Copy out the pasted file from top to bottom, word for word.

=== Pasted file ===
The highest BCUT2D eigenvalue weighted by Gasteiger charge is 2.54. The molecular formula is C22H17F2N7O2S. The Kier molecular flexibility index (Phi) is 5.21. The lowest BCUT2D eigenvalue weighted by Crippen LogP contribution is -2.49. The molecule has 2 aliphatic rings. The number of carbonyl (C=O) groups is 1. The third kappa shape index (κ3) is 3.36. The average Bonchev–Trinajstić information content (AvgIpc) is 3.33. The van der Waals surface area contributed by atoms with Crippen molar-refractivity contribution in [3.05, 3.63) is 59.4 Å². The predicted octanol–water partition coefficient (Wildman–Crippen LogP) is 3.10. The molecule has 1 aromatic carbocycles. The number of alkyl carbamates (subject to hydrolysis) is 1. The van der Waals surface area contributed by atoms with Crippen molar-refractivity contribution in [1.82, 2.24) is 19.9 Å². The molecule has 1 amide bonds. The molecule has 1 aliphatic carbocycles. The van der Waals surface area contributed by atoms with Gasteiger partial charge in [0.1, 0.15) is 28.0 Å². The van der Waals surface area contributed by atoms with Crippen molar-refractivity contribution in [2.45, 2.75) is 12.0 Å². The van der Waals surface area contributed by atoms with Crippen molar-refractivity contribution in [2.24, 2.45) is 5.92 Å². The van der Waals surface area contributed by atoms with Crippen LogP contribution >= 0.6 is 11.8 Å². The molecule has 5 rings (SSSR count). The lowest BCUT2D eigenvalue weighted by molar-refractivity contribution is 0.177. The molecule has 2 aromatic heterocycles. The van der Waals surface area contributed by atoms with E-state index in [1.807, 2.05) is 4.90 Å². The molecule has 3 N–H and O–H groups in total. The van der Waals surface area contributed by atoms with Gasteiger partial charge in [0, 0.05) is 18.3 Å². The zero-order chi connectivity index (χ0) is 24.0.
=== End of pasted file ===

The highest BCUT2D eigenvalue weighted by Gasteiger charge is 2.54. The molecular formula is C22H17F2N7O2S. The Kier molecular flexibility index (Phi) is 5.21. The lowest BCUT2D eigenvalue weighted by Crippen LogP contribution is -2.49. The molecule has 2 aliphatic rings. The number of carbonyl (C=O) groups is 1. The third kappa shape index (κ3) is 3.36. The average Bonchev–Trinajstić information content (AvgIpc) is 3.33. The van der Waals surface area contributed by atoms with Crippen molar-refractivity contribution in [3.05, 3.63) is 59.4 Å². The predicted octanol–water partition coefficient (Wildman–Crippen LogP) is 3.10. The molecule has 1 aromatic carbocycles. The number of alkyl carbamates (subject to hydrolysis) is 1. The van der Waals surface area contributed by atoms with Crippen molar-refractivity contribution in [1.82, 2.24) is 19.9 Å². The molecule has 1 amide bonds. The molecule has 1 aliphatic carbocycles. The van der Waals surface area contributed by atoms with Gasteiger partial charge in [0.1, 0.15) is 28.0 Å². The van der Waals surface area contributed by atoms with Crippen molar-refractivity contribution in [2.45, 2.75) is 12.0 Å². The van der Waals surface area contributed by atoms with Crippen molar-refractivity contribution in [2.24, 2.45) is 5.92 Å². The van der Waals surface area contributed by atoms with Crippen LogP contribution >= 0.6 is 11.8 Å². The molecule has 5 rings (SSSR count). The lowest BCUT2D eigenvalue weighted by molar-refractivity contribution is 0.177. The molecule has 2 aromatic heterocycles. The van der Waals surface area contributed by atoms with E-state index in [1.807, 2.05) is 4.90 Å². The molecule has 3 N–H and O–H groups in total. The van der Waals surface area contributed by atoms with Gasteiger partial charge in [0, 0.05) is 18.3 Å². The zero-order chi connectivity index (χ0) is 24.0.